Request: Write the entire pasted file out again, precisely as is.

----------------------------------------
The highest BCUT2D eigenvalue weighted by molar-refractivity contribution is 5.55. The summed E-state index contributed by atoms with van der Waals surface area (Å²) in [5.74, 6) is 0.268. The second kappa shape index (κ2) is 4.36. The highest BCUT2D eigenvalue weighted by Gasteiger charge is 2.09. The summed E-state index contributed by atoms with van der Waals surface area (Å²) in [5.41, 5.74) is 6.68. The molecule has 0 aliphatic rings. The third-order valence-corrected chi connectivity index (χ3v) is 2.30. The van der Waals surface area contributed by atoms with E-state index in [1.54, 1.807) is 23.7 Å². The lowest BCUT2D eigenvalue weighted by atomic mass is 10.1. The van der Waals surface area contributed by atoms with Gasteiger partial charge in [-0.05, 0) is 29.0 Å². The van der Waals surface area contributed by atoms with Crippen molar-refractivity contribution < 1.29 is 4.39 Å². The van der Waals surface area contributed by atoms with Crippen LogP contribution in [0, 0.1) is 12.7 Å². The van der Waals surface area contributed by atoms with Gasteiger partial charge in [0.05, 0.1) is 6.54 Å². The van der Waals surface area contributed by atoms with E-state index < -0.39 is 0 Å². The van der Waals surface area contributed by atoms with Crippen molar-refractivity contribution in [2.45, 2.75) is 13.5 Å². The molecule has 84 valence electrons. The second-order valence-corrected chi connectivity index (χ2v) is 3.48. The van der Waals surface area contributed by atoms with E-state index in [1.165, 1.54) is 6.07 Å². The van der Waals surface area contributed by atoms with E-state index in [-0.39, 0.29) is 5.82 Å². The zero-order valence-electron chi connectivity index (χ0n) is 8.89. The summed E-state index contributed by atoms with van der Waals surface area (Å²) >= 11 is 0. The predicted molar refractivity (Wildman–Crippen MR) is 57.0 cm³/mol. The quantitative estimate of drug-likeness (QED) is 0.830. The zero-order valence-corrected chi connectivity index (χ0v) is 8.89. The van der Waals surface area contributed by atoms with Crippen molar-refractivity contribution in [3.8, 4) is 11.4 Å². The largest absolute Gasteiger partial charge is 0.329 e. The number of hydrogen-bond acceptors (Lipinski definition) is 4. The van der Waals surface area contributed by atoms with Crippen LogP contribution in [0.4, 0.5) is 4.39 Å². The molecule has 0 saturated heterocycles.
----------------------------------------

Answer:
The highest BCUT2D eigenvalue weighted by molar-refractivity contribution is 5.55. The summed E-state index contributed by atoms with van der Waals surface area (Å²) in [5.74, 6) is 0.268. The second kappa shape index (κ2) is 4.36. The highest BCUT2D eigenvalue weighted by Gasteiger charge is 2.09. The summed E-state index contributed by atoms with van der Waals surface area (Å²) in [5.41, 5.74) is 6.68. The molecule has 0 aliphatic rings. The third-order valence-corrected chi connectivity index (χ3v) is 2.30. The van der Waals surface area contributed by atoms with E-state index in [1.54, 1.807) is 23.7 Å². The lowest BCUT2D eigenvalue weighted by atomic mass is 10.1. The van der Waals surface area contributed by atoms with Gasteiger partial charge in [-0.05, 0) is 29.0 Å². The van der Waals surface area contributed by atoms with Crippen molar-refractivity contribution < 1.29 is 4.39 Å². The van der Waals surface area contributed by atoms with Crippen LogP contribution in [0, 0.1) is 12.7 Å². The van der Waals surface area contributed by atoms with Gasteiger partial charge in [0.05, 0.1) is 6.54 Å². The van der Waals surface area contributed by atoms with E-state index < -0.39 is 0 Å². The van der Waals surface area contributed by atoms with Crippen molar-refractivity contribution in [2.45, 2.75) is 13.5 Å². The molecule has 84 valence electrons. The second-order valence-corrected chi connectivity index (χ2v) is 3.48. The van der Waals surface area contributed by atoms with E-state index in [1.165, 1.54) is 6.07 Å². The van der Waals surface area contributed by atoms with E-state index in [-0.39, 0.29) is 5.82 Å². The zero-order valence-electron chi connectivity index (χ0n) is 8.89. The summed E-state index contributed by atoms with van der Waals surface area (Å²) >= 11 is 0. The predicted molar refractivity (Wildman–Crippen MR) is 57.0 cm³/mol. The quantitative estimate of drug-likeness (QED) is 0.830. The zero-order valence-corrected chi connectivity index (χ0v) is 8.89. The van der Waals surface area contributed by atoms with Crippen molar-refractivity contribution in [3.8, 4) is 11.4 Å². The largest absolute Gasteiger partial charge is 0.329 e. The number of hydrogen-bond acceptors (Lipinski definition) is 4. The van der Waals surface area contributed by atoms with Crippen LogP contribution in [0.4, 0.5) is 4.39 Å². The molecule has 0 saturated heterocycles.